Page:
The legacy of The Beatles is too big to imagine.
Picture it in your head: all the songs, movies, conspiracy theories, Yoko Ono, Thomas the Tank Engine, and the murders, I’m picturing it now and I can only see a fraction of this cultural Leviathan. I was never into The Beatles. I respected their place in rock and pop history, but my musical education goes no further back than Joy Division and their ilk. I tried to get into the fab four, starting with their album that usually charts highest in the greatest of all time lists, Revolver. Then I got nit-picky. It was all going so well until I got to Doctor Robert. “What the fuck is this?” I screamed to no one in particular (though my brother, sensing the imminent release of snobbery, probably told me to at least keep my bloody voice down(. “This is supposedly the work of the greatest band of all time?” I was young, I didn’t like Queen either. I’m a bit of a dick.
So, with this anecdote to my own particular skill at seeing no further than my own nose when it comes to music, why the hell did I just watch A Hard Days Night? The honest answer was to get it out of the way. Since lockdown began, I’ve been trying to plug the gaps of classic films that I had yet to watch. This mean’t a lot of Ingmar Bergman films, some Kurosawa, Easy Rider, and this – what is seen as the most influential musical film of all time.
I was genuinely expecting to be slightly annoyed for 87 minutes, but instead I found A Hard Day’s Night quite remarkable. Why, you ask? (or maybe you don’t) Think about the leviathan again, all of the shit surrounding these four Liverpudlians: somehow, despite all that, A Hard Day’s Night captures the point when The Beatles were just a pop band.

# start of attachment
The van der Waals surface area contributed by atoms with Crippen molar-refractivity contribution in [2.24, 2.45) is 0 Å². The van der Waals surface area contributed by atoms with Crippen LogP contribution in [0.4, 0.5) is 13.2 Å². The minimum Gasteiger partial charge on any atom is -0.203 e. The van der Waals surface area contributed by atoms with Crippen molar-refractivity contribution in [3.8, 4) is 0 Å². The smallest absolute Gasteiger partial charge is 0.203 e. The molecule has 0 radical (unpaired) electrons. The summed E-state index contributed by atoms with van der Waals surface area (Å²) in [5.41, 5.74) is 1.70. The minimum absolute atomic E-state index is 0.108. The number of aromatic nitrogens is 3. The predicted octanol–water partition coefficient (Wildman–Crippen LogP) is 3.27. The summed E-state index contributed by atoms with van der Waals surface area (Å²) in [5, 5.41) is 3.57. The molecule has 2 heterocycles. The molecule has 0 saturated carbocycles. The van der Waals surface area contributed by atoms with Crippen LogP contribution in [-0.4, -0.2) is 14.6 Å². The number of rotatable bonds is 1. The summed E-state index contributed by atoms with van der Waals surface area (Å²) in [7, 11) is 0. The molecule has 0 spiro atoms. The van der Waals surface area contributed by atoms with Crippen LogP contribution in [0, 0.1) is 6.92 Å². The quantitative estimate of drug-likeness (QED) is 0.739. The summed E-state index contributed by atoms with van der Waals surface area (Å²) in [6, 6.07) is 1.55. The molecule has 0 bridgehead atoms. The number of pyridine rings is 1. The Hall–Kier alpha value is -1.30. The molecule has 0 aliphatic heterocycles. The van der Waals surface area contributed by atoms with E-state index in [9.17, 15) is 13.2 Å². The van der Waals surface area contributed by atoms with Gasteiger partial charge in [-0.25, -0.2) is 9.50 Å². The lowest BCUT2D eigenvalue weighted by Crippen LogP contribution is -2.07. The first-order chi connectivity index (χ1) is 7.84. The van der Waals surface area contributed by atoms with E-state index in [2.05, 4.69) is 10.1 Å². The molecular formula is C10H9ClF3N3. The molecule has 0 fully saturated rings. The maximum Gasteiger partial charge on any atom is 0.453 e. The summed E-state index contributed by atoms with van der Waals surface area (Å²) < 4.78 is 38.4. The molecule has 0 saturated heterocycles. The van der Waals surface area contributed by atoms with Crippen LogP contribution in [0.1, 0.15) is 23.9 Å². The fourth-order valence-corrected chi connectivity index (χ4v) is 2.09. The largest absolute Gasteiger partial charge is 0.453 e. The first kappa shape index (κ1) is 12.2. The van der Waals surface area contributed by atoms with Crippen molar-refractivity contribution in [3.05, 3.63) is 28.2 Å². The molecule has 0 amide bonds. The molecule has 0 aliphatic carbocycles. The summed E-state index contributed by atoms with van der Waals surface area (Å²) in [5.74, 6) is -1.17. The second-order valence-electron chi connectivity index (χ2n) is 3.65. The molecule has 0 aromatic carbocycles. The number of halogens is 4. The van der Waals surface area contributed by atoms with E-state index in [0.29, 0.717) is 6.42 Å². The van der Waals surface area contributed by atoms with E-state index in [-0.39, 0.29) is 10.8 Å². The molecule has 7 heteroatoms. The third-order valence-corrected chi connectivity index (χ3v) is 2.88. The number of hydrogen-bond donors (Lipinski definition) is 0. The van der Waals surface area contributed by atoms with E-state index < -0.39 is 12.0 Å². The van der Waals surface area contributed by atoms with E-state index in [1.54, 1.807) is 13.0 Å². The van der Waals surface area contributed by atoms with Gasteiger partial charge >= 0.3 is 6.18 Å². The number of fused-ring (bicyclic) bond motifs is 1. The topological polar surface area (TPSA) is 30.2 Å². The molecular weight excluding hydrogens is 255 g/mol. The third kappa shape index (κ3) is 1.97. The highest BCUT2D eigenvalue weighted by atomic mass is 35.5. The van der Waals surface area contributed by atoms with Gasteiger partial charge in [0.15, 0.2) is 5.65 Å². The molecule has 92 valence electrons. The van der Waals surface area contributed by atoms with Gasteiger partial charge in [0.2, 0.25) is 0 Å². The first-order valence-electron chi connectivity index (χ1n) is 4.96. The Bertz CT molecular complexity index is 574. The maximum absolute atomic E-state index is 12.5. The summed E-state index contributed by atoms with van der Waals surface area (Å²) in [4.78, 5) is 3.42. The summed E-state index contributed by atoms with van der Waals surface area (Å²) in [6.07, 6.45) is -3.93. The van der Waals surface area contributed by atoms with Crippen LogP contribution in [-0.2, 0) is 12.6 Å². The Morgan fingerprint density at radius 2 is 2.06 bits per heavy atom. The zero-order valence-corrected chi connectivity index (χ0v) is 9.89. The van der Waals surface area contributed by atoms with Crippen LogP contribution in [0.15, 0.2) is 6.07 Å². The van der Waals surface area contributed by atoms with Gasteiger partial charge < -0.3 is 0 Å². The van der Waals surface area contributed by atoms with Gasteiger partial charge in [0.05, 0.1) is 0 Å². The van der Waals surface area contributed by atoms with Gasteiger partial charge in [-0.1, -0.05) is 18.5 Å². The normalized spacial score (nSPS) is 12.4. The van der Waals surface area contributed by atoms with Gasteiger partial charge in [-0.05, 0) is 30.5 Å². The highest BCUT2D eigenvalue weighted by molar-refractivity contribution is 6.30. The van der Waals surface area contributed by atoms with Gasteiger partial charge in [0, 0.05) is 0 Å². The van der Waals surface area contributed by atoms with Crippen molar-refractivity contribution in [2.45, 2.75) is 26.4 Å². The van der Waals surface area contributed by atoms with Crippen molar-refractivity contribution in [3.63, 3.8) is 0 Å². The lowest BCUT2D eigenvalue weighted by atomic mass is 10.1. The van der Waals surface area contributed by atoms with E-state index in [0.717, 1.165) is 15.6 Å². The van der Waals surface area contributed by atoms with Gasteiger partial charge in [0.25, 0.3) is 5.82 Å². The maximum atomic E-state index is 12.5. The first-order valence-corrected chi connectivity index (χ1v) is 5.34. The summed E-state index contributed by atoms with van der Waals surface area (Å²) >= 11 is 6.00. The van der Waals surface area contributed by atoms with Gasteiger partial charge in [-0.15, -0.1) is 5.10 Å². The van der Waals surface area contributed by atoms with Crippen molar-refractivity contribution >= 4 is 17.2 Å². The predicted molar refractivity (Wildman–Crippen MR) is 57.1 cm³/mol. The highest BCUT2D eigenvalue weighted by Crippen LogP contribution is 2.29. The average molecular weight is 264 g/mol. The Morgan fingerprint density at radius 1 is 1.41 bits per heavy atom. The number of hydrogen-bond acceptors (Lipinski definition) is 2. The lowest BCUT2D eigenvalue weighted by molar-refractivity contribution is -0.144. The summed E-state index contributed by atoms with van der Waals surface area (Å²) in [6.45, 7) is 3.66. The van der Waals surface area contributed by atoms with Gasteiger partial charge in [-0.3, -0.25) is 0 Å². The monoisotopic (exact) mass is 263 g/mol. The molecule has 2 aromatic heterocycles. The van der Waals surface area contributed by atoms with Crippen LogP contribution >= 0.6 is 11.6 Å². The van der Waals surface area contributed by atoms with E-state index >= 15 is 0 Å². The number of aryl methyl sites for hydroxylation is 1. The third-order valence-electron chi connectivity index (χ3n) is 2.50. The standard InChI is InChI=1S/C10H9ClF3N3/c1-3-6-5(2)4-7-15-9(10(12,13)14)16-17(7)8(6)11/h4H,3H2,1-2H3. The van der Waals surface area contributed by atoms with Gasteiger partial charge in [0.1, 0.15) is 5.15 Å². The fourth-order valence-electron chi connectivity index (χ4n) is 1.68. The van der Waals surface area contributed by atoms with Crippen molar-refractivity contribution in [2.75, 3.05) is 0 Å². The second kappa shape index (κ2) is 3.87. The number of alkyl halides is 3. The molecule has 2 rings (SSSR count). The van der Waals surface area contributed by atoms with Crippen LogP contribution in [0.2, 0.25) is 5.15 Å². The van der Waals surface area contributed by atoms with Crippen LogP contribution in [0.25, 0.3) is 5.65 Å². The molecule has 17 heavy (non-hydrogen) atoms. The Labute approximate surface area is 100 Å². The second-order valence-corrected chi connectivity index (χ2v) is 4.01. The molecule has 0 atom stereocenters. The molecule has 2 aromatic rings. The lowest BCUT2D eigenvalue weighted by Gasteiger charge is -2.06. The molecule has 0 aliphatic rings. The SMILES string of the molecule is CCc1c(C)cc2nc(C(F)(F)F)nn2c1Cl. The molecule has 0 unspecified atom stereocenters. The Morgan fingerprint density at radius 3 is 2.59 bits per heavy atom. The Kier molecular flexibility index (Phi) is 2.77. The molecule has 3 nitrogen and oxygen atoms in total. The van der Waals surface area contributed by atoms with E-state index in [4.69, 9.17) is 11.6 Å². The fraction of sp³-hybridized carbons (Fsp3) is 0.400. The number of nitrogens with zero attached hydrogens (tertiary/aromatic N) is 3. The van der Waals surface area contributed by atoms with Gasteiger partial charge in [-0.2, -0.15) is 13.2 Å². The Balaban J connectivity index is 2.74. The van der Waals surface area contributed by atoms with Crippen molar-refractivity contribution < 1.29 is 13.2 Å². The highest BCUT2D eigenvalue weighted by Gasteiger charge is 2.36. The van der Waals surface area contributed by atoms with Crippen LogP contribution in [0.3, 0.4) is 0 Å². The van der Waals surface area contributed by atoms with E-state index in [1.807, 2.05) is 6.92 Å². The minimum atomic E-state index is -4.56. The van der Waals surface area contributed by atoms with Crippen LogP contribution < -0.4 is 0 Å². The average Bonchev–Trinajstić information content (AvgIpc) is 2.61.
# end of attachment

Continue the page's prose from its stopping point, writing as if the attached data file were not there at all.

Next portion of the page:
It marks a time in which the very notion of a band’s success was being created by The Beatles as they were living it. Instead of the legends of excess these types of films would become, A Hard Day’s Night is an artifact that shows the crossroads before all of this stuff became the norm.
These are the most famous young men on the planet, running from hundreds of screaming female fans. Their songs are all about love, and wanting that special lady to hold your hand, yet any time the foursome get near a woman, their mother-hen of a manager tells them to basically fuck off home to bed, you”ve got school tomorrow. There’s a purity here that will be lost as the years and albums, and finally the break-up, pass by. Yet A Hard Day’s Night freezes The Beatles in time before they not only followed trends, they created them too,
Okay, I’ll admit it, the music is brilliant too. But I’m still pissed about Doctor Robert.
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By Kevin Boyle
Header Image: Roger Ebert